Scenarios focus on identifying emerging areas for the tick-borne illness based on 17-years of data
RESEARCH TRIANGLE PARK, N.C. — The occurrence of Lyme disease, a tick-borne illness, has continued to increase across the U.S. since the year 2000. If left untreated, Lyme disease can lead to life-lasting infection in the joints, nervous system and even the heart. Epidemiologists Donal Bisanzio, PhD and Richard Reithinger, PhD, researchers at RTI International (RTI), a non-profit research institute, in collaboration with Maria Pilar Fernandez, PhD and Maria Diuk-Wasser, Columbia University, PhD, analyzed publicly available data on Lyme disease to show the geographic spread of the disease across a 17-year period.
About 30,000 cases of Lyme disease are reported each year in the U.S., yet it is estimated that up to 270,000 cases go unreported. The results of their analyses are published today in the Journal of the American Medical Association (JAMA) Network Open, a peer-reviewed journal. The article shows the probability of counties of the northeastern U.S. to report Lyme disease cases. The results of the study could be used to identify counties in which no cases have been reported most likely due to under-reporting.
“The research we’ve compiled is important information that can be used to further estimate the spread of the disease beyond our study area,” said Donal Bisanzio, lead author and Senior Epidemiologist at RTI. “We believe that the difference between our results and the data currently available shows that under-reporting could lead to a delay in a county reporting its first case of Lyme disease.”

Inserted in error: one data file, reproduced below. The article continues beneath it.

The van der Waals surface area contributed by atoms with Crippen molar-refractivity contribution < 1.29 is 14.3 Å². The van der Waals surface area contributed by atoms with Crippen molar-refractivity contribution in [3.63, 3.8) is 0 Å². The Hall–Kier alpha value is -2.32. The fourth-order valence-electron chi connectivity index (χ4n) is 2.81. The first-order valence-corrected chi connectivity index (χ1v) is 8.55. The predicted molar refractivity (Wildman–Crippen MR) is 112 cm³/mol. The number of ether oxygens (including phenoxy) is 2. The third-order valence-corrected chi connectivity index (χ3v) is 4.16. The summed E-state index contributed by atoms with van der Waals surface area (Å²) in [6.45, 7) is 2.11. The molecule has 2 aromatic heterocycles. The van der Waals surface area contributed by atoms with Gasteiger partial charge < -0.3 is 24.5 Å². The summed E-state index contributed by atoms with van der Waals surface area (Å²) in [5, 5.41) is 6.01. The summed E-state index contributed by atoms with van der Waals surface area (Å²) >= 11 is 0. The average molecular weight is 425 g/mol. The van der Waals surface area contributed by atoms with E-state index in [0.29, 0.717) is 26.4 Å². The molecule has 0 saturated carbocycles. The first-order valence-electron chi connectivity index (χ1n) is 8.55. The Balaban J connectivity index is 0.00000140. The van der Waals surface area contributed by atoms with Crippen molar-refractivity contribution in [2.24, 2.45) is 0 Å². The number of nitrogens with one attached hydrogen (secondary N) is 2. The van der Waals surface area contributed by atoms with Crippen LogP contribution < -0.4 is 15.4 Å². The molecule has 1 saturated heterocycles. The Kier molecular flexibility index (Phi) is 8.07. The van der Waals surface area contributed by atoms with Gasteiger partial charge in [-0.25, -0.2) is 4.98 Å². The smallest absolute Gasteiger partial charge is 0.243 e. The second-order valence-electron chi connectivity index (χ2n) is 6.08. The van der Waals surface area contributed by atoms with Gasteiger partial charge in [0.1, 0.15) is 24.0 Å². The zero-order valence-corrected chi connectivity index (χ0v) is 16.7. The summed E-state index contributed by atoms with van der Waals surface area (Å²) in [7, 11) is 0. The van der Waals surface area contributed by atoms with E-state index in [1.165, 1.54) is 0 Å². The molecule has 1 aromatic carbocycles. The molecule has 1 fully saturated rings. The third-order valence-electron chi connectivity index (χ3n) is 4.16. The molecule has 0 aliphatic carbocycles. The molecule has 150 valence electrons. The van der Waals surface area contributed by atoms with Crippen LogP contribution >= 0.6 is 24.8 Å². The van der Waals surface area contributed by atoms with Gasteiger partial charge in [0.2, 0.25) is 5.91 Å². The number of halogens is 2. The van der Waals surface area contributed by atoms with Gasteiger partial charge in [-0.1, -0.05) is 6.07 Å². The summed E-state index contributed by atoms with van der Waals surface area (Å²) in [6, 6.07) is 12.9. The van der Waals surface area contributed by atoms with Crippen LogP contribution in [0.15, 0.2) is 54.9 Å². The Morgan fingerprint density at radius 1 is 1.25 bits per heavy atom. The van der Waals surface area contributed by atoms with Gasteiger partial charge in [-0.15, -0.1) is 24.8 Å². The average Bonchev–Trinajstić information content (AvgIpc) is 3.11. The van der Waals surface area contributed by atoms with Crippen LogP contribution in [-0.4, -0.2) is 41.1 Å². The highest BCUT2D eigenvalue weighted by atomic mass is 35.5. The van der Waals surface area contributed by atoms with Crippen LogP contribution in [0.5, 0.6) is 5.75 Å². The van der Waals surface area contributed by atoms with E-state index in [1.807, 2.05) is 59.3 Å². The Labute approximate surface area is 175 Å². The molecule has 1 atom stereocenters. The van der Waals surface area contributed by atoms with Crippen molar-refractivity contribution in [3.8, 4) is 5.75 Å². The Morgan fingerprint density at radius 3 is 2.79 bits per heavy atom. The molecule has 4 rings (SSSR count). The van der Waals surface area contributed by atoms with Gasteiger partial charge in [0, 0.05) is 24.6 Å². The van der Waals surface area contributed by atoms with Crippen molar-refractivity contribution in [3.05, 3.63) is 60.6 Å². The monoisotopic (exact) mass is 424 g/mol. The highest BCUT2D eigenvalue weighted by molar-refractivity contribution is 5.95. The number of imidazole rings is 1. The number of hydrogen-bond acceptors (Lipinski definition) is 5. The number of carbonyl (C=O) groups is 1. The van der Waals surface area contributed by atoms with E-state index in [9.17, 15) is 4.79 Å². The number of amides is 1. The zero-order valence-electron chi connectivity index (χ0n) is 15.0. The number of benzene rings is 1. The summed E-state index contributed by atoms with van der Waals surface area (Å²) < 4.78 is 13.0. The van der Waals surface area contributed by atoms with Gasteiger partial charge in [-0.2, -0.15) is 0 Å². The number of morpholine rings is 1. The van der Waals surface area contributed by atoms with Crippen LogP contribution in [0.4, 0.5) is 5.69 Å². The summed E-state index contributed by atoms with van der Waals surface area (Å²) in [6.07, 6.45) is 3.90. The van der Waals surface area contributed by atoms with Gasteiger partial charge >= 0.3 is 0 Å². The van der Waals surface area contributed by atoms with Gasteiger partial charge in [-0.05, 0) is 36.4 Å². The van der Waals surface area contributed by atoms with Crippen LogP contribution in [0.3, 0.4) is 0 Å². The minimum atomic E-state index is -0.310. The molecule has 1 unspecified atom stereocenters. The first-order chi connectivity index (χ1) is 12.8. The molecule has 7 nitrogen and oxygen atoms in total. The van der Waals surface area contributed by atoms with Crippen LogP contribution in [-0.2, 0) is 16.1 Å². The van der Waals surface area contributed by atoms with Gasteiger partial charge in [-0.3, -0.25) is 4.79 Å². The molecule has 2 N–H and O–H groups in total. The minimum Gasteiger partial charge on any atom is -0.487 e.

The researchers studied nearly 500,000 cases of Lyme disease reported to the Centers for Disease Control (CDC) from different counties across the U.S. during a 17-year period from 2000 to 2017 and used the data to create a predictive model to show the likelihood of a county to report the tick-borne illness.
“Our model is the first to take into consideration that although someone is reporting the disease to the CDC from the county in which they live, they could have been exposed to the agent originally in another county,” said Bisanzio.
Models have been created in the past to identify the spread in certain parts of the U.S., but the new model expands the geographic scope to most areas in the U.S. where the disease is considered to occur. The new approach will help health officials focus on emerging areas for potential Lyme disease cases based on ecological and human factors, including optimizing active surveillance of disease cases and tick populations to increase early case detection as well as improving sensitization of the general population and medical community to the risk of tick exposure and Lyme disease.
Counties in which no cases have currently been recorded can use this model to understand if they are at risk for Lyme disease emergence. In the future, the model can be geographically expanded to include updated information of the expansion of Lyme disease and forecasting disease risk for additional counties. To read the full article, click here.